$ MACD      : num  NA NA NA NA NA NA NA NA NA NA ...
 $ will      : num  NA 0.01123 0.00438 0.0124 0.00446 ...
 $ cci       : num  NA NA NA NA NA NA NA NA NA NA ...
 $ fastK     : num  NA NA NA NA NA NA NA NA NA NA ...
 $ fastD     : num  NA NA NA NA NA NA NA NA NA NA ...
 $ STOCH     : num  NA NA NA NA NA NA NA NA NA NA ...
 $ aroonUp   : num  NA NA NA NA NA NA NA NA NA NA ...
 $ aroonDn   : num  NA NA NA NA NA NA NA NA NA NA ...
 $ Aroon     : num  NA NA NA NA NA NA NA NA NA NA ...
 $ tr        : num  NA 0.0157 0.00818 0.00858 0.0091 ...
 $ atr       : num  NA NA NA NA NA NA NA NA NA NA ...
 $ trueHigh  : num  NA 1.12 1.12 1.12 1.12 ...
 $ ATR       : num  NA 1.11 1.11 1.11 1.11 ...
 $ SMI       : num  NA NA NA NA NA NA NA NA NA NA ...
 $ SMI.1     : num  NA NA NA NA NA NA NA NA NA NA ...
 $ dn        : num  NA NA NA NA NA NA NA NA NA NA ...
 $ mavg      : num  NA NA NA NA NA NA NA NA NA NA ...
 $ up        : num  NA NA NA NA NA NA NA NA NA NA ...
 $ BB        : num  NA NA NA NA NA NA NA NA NA NA ...
 $ ChaikinVol: num  NA NA NA NA NA NA NA NA NA NA ...
 $ CLV       : num  NA NA NA NA NA ...
 $ Volatility: num  NA NA NA NA NA ...
 $ Direction : Factor w/ 7 levels "-3","-2","-1",..: NA 5 3 4 3 3 3 3 4 5 ...
> 
> #load the randomForest library
> 
> 
> library ("randomForest")
> 
> #define number of trees that randomForest will built
> 
> num.trees =1000
> 
> 
> 
> # train a randomForest Model
> 
> 
> fit <- randomForest(Direction~., data=data3[100:(lb-1),1:nn], 
+                     ntree = num.trees , importance =TRUE, 
+                     proximity =TRUE )
> #print the model details
> print(fit)

Call:
 randomForest(formula = Direction ~ ., data = data3[100:(lb -      1), 1:nn], ntree = num.trees, importance = TRUE, proximity = TRUE) 
               Type of random forest: classification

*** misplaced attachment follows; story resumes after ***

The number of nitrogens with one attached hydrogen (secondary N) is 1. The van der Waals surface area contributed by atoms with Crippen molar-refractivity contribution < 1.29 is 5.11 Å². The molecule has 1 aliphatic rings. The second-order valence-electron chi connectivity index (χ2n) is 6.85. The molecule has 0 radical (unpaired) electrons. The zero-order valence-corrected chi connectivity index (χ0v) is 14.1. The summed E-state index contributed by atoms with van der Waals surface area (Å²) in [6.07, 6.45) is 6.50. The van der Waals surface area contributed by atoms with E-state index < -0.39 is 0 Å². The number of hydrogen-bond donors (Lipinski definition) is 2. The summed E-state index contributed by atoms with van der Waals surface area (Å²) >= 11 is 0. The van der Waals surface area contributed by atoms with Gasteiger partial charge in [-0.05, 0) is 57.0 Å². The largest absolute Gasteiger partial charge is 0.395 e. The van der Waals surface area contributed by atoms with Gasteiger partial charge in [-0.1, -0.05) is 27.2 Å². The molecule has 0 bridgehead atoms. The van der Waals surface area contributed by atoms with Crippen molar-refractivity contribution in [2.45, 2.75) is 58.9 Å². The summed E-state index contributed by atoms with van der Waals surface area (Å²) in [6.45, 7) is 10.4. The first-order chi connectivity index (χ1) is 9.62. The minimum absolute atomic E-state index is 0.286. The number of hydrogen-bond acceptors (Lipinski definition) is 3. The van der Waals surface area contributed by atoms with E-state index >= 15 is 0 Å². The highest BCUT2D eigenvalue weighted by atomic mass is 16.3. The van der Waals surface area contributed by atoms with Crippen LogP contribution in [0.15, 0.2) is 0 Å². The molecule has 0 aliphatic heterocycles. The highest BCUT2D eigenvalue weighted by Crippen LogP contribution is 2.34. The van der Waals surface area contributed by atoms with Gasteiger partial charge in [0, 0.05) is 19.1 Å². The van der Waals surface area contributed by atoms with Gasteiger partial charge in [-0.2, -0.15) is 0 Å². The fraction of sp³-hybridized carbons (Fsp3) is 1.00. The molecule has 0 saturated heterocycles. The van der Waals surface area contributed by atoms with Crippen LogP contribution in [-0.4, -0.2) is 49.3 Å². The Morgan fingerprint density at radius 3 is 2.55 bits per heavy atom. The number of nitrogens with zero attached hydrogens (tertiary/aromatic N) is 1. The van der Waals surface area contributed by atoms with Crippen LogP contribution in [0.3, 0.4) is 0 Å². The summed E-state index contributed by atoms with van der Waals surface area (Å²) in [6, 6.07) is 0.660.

Number of trees: 1000
No. of variables tried at each split: 5

        OOB estimate of  error rate: 44%
Confusion matrix:
   -3 -2  -1   1  2 3 4 class.error
-3  0  0   1   0  0 0 0   1.0000000
-2  0  7  22   5  3 0 0   0.8108108
-1  0  5 107  53  2 0 0   0.3592814
1   0  2  49 100  6 0 0   0.3630573
2   0  0   5  19 10 0 0   0.7058824
3   0  0   0   1  2 0 0   1.0000000
4   0  0   0   0  1 0 0   1.0000000
> 
> #plot the model
> plot(fit)
> 
> ## predict the next candle size
> pred <-predict (fit , newdata =data3[lb, 1:(nn-1)], type ="class")
> pred
2016-10-25 10:00:00 
                  1 
Levels: -3 -2 -1 1 2 3 4
> 
> ## predict the probability of each class
> pred <-predict(fit , newdata =data3[lb, 1:(nn-1)], type ="prob")
> pred
                    -3    -2    -1     1     2 3 4
2016-10-25 10:00:00  0 0.016 0.487 0.496 0.001 0 0
attr(,"class")
[1] "matrix" "votes" 
> 
> data1[lb,2]
[1] "10:00"
> data1[lb,6]
[1] 1.08752

Did you see, this time the prediction was 1. Yes it was 1. Our model made the correct prediction this time. Price was predicted to move up between 0 and 50 pips and indeed it did move up by 15 pips. We have also succeeded in improving the predictive accuracy of the model. This time OOB (out off bag) error has been reduced to 44% meaning our model has now a predictive accuracy of 56%. We can work more on this model and try to reduce the error to below 20%. If we can do that our model will have a predictive accuracy of 80%. Once we can predict the price with 80% accuracy this will improve our trading results. Before entering into a trade, we use our model to check how much the price is going to move and in which direction. This will help us in avoiding opening a trade in the wrong direction. Read the post on a swing trade that made 100% in 24 hours.